Now go outside and play.

 


On the road again…

Now this is sorta fun…

When this post hits the airwaves I hope to be somewhere around New London, Ct. in the car, hauling the trailer, headed for the island.

But today, as I write this while procrastinating instead of packing the trailer, I have two more paintings to wrap up and a whole lotta last minute packing to do so let’s get right down to it.

I’ve saved the biggest for the last two and today I give you….

#17 – Up Island Morning  40 x 90

A little slice of Chilmark heaven. Our destination this week is just over the hill from here and right on the edge of the planet. Zoe will not need the sheep whose internal music player lulls her to sleep with the sound of ocean waves…because they will be right out the window !

May you all find peace in whatever slice of heaven you wake up to this morning…


Museums and Orchards…

Museums…

A great article (click here to read) about the new Museum of Realist Art which is a project in the planning stages but gaining momentum towards the dream of a 2014 opening in East Boston. The founders, George Kougeas and Pamela Sienna, have been working hard to realize that dream and have been terrifically supportive of the artists they have already begun curating into the collection.

More than just offering a venue to showcase Realist art, they are building a dialogue amonst the artists though their support and promotion that is enhancing and enriching our community. I’m thrilled to be on their radar and doubly pleased to see that the Boston Globe included one of my new paintings…yes one which you saw here first only a few days ago…in the online article.   Camera Obscura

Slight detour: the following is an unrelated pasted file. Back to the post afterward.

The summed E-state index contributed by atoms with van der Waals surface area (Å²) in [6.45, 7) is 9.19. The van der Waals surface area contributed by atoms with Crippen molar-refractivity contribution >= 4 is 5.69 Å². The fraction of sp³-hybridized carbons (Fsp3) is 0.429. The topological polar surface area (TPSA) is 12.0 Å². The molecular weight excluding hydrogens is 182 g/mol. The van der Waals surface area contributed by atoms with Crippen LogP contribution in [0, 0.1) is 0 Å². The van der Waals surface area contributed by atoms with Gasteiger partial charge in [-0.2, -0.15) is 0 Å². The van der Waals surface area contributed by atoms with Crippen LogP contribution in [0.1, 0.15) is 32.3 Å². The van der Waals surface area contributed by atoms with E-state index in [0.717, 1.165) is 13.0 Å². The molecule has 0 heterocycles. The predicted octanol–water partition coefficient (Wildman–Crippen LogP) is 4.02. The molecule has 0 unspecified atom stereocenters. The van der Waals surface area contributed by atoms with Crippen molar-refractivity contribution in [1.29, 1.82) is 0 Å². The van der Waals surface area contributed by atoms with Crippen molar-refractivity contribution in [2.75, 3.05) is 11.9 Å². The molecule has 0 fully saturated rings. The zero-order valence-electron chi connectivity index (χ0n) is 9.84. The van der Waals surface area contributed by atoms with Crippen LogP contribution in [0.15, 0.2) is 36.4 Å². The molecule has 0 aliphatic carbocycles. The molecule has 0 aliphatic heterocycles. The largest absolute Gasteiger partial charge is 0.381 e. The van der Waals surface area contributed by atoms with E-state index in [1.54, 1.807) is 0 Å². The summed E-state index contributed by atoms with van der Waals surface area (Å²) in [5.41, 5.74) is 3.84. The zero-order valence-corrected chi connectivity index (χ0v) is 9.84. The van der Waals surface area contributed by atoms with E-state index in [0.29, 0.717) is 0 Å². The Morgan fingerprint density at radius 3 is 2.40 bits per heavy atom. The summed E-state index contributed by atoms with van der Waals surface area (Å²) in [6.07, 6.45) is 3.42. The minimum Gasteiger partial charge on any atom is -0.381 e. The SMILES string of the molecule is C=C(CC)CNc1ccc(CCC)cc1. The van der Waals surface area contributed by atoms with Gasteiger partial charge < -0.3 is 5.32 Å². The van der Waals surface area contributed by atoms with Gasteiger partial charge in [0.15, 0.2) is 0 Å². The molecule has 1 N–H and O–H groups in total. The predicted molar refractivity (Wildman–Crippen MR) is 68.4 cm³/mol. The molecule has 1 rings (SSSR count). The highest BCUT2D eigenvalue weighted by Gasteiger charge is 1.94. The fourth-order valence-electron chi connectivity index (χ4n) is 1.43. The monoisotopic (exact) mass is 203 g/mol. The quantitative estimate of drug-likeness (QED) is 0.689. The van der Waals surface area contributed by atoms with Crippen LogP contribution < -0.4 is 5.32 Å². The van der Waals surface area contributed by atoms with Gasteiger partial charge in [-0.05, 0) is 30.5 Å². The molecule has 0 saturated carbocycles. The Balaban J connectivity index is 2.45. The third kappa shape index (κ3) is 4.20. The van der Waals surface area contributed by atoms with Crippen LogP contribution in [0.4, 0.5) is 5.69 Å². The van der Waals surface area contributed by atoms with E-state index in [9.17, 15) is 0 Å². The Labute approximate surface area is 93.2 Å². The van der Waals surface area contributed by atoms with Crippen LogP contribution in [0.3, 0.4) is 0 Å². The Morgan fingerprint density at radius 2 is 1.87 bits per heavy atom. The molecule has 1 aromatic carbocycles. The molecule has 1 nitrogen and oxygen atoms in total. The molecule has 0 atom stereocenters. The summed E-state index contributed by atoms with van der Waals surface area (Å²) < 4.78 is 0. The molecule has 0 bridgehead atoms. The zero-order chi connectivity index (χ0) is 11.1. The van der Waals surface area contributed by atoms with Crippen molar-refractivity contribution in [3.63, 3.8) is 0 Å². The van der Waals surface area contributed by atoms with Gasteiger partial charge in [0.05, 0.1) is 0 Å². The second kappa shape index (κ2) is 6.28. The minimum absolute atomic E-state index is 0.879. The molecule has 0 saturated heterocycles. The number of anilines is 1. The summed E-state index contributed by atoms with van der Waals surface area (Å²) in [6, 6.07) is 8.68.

So, again…and again… many thanks to them.

And now… Orchards.

It’s time to unveil the anchor piece in the Apple Series paintings. Many of you were along for the ride when, this fall and winter, I was blogging as I slogged through the adventure of painting seven hundred fifty thousand apples. Ok, not literally but it sure felt like that at the end of each day. I have included those blog entries as the Painter’s Notes mostly because it reminds me that a little perserverance and a lot of whining can get you through even the toughtest of artistic challenges.

And now that it’s done and framed and ready to be put in the trailer… I am so glad that I chose to do it on a larger panel than originally planned. For me it’s all about Ted’s hand and that would have been completely lost in a smaller format.